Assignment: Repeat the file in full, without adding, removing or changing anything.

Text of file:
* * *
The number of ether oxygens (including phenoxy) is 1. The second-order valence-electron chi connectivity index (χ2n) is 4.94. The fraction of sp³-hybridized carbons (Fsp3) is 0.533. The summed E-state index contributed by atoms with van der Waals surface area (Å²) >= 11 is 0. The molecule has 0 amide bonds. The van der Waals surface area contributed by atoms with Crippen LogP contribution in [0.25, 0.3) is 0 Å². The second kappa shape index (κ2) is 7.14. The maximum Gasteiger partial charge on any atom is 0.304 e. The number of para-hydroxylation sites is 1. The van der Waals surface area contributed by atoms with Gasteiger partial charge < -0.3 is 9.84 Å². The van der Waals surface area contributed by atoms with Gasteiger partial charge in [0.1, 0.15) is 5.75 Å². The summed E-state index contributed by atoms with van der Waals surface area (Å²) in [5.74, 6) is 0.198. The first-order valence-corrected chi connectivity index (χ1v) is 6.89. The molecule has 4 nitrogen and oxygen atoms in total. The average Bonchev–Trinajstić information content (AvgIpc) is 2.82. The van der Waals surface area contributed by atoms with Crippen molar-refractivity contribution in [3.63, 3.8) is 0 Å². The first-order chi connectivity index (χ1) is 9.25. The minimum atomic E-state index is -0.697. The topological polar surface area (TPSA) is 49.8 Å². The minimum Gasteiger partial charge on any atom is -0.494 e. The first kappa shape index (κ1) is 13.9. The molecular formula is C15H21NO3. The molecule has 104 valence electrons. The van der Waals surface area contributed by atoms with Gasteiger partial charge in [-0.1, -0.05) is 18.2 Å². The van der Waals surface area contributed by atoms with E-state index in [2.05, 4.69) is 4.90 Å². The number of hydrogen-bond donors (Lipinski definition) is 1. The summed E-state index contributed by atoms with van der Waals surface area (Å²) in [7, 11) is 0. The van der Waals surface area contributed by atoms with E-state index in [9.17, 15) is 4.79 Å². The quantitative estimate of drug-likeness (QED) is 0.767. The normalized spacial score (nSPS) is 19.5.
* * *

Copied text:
The number of ether oxygens (including phenoxy) is 1. The second-order valence-electron chi connectivity index (χ2n) is 4.94. The fraction of sp³-hybridized carbons (Fsp3) is 0.533. The summed E-state index contributed by atoms with van der Waals surface area (Å²) >= 11 is 0. The molecule has 0 amide bonds. The van der Waals surface area contributed by atoms with Crippen LogP contribution in [0.25, 0.3) is 0 Å². The second kappa shape index (κ2) is 7.14. The maximum Gasteiger partial charge on any atom is 0.304 e. The number of para-hydroxylation sites is 1. The van der Waals surface area contributed by atoms with Gasteiger partial charge < -0.3 is 9.84 Å². The van der Waals surface area contributed by atoms with Gasteiger partial charge in [0.1, 0.15) is 5.75 Å². The summed E-state index contributed by atoms with van der Waals surface area (Å²) in [5.74, 6) is 0.198. The first-order valence-corrected chi connectivity index (χ1v) is 6.89. The molecule has 4 nitrogen and oxygen atoms in total. The average Bonchev–Trinajstić information content (AvgIpc) is 2.82. The van der Waals surface area contributed by atoms with Crippen molar-refractivity contribution in [3.63, 3.8) is 0 Å². The first-order chi connectivity index (χ1) is 9.25. The minimum atomic E-state index is -0.697. The topological polar surface area (TPSA) is 49.8 Å². The minimum Gasteiger partial charge on any atom is -0.494 e. The first kappa shape index (κ1) is 13.9. The molecular formula is C15H21NO3. The molecule has 104 valence electrons. The van der Waals surface area contributed by atoms with Gasteiger partial charge in [-0.1, -0.05) is 18.2 Å². The van der Waals surface area contributed by atoms with E-state index in [2.05, 4.69) is 4.90 Å². The number of hydrogen-bond donors (Lipinski definition) is 1. The summed E-state index contributed by atoms with van der Waals surface area (Å²) in [7, 11) is 0. The van der Waals surface area contributed by atoms with E-state index in [9.17, 15) is 4.79 Å². The quantitative estimate of drug-likeness (QED) is 0.767. The normalized spacial score (nSPS) is 19.5.